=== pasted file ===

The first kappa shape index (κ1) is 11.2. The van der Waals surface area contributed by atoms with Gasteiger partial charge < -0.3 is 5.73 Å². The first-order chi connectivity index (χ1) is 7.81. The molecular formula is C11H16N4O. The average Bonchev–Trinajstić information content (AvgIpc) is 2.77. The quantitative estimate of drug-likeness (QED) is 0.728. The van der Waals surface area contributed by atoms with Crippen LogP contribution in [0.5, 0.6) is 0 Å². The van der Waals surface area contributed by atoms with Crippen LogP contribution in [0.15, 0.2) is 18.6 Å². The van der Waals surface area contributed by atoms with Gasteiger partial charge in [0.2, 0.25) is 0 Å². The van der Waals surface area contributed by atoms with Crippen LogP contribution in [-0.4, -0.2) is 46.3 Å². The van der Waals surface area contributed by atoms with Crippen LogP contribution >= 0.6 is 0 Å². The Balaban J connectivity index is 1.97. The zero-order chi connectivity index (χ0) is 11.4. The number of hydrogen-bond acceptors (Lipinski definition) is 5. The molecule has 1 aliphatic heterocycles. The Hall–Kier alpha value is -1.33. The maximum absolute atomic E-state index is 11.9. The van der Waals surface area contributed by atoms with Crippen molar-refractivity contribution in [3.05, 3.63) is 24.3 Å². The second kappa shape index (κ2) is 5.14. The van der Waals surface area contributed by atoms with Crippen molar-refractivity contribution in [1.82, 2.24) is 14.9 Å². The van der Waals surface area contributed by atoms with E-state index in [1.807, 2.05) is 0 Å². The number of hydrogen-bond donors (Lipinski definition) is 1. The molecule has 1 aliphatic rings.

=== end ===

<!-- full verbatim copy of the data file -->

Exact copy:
The first kappa shape index (κ1) is 11.2. The van der Waals surface area contributed by atoms with Gasteiger partial charge < -0.3 is 5.73 Å². The first-order chi connectivity index (χ1) is 7.81. The molecular formula is C11H16N4O. The average Bonchev–Trinajstić information content (AvgIpc) is 2.77. The quantitative estimate of drug-likeness (QED) is 0.728. The van der Waals surface area contributed by atoms with Crippen LogP contribution in [0.5, 0.6) is 0 Å². The van der Waals surface area contributed by atoms with Crippen LogP contribution in [0.15, 0.2) is 18.6 Å². The van der Waals surface area contributed by atoms with Gasteiger partial charge in [0.2, 0.25) is 0 Å². The van der Waals surface area contributed by atoms with Crippen LogP contribution in [-0.4, -0.2) is 46.3 Å². The van der Waals surface area contributed by atoms with Crippen LogP contribution >= 0.6 is 0 Å². The Balaban J connectivity index is 1.97. The zero-order chi connectivity index (χ0) is 11.4. The number of hydrogen-bond acceptors (Lipinski definition) is 5. The molecule has 1 aliphatic heterocycles. The Hall–Kier alpha value is -1.33. The maximum absolute atomic E-state index is 11.9. The van der Waals surface area contributed by atoms with Crippen molar-refractivity contribution in [3.05, 3.63) is 24.3 Å². The second kappa shape index (κ2) is 5.14. The van der Waals surface area contributed by atoms with Crippen molar-refractivity contribution in [1.82, 2.24) is 14.9 Å². The van der Waals surface area contributed by atoms with E-state index in [1.807, 2.05) is 0 Å². The number of hydrogen-bond donors (Lipinski definition) is 1. The molecule has 1 aliphatic rings.